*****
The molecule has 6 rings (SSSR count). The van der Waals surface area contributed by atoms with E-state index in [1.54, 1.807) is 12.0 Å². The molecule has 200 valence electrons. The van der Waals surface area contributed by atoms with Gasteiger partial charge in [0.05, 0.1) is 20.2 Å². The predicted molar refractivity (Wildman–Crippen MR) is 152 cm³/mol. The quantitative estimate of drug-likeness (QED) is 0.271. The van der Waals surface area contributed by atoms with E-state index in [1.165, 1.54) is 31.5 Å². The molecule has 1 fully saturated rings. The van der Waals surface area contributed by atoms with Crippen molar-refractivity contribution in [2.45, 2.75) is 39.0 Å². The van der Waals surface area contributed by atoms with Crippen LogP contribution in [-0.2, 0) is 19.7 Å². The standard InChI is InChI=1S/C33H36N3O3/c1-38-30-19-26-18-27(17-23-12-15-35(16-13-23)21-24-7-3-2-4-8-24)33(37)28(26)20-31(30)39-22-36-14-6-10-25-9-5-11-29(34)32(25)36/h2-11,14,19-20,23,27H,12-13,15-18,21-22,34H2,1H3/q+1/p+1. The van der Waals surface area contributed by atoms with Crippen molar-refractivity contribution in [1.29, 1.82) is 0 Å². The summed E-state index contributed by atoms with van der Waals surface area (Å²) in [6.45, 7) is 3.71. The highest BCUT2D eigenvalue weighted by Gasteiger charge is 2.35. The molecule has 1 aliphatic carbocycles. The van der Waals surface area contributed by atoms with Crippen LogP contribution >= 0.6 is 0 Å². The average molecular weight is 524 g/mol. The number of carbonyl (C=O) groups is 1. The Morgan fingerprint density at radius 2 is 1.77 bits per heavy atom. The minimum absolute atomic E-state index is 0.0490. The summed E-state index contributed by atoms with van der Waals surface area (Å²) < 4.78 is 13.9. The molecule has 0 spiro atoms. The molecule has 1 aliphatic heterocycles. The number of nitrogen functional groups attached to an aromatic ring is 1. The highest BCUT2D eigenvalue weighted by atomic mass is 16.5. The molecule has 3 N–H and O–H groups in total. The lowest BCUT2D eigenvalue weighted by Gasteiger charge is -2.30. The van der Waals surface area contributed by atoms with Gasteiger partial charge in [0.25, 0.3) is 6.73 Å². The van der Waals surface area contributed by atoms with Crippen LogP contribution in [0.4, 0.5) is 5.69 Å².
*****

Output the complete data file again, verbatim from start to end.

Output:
The molecule has 6 rings (SSSR count). The van der Waals surface area contributed by atoms with E-state index in [1.54, 1.807) is 12.0 Å². The molecule has 200 valence electrons. The van der Waals surface area contributed by atoms with Gasteiger partial charge in [0.05, 0.1) is 20.2 Å². The predicted molar refractivity (Wildman–Crippen MR) is 152 cm³/mol. The quantitative estimate of drug-likeness (QED) is 0.271. The van der Waals surface area contributed by atoms with E-state index in [1.165, 1.54) is 31.5 Å². The molecule has 1 fully saturated rings. The van der Waals surface area contributed by atoms with Crippen molar-refractivity contribution in [2.45, 2.75) is 39.0 Å². The van der Waals surface area contributed by atoms with Crippen LogP contribution in [-0.2, 0) is 19.7 Å². The standard InChI is InChI=1S/C33H36N3O3/c1-38-30-19-26-18-27(17-23-12-15-35(16-13-23)21-24-7-3-2-4-8-24)33(37)28(26)20-31(30)39-22-36-14-6-10-25-9-5-11-29(34)32(25)36/h2-11,14,19-20,23,27H,12-13,15-18,21-22,34H2,1H3/q+1/p+1. The van der Waals surface area contributed by atoms with Crippen molar-refractivity contribution in [1.29, 1.82) is 0 Å². The summed E-state index contributed by atoms with van der Waals surface area (Å²) in [6.45, 7) is 3.71. The highest BCUT2D eigenvalue weighted by Gasteiger charge is 2.35. The molecule has 1 aliphatic carbocycles. The van der Waals surface area contributed by atoms with Crippen LogP contribution >= 0.6 is 0 Å². The average molecular weight is 524 g/mol. The number of carbonyl (C=O) groups is 1. The Morgan fingerprint density at radius 2 is 1.77 bits per heavy atom. The minimum absolute atomic E-state index is 0.0490. The summed E-state index contributed by atoms with van der Waals surface area (Å²) < 4.78 is 13.9. The molecule has 0 spiro atoms. The molecule has 1 aliphatic heterocycles. The number of nitrogen functional groups attached to an aromatic ring is 1. The highest BCUT2D eigenvalue weighted by atomic mass is 16.5. The molecule has 3 N–H and O–H groups in total. The lowest BCUT2D eigenvalue weighted by Gasteiger charge is -2.30. The van der Waals surface area contributed by atoms with Gasteiger partial charge in [0.25, 0.3) is 6.73 Å². The van der Waals surface area contributed by atoms with Crippen LogP contribution in [0.4, 0.5) is 5.69 Å².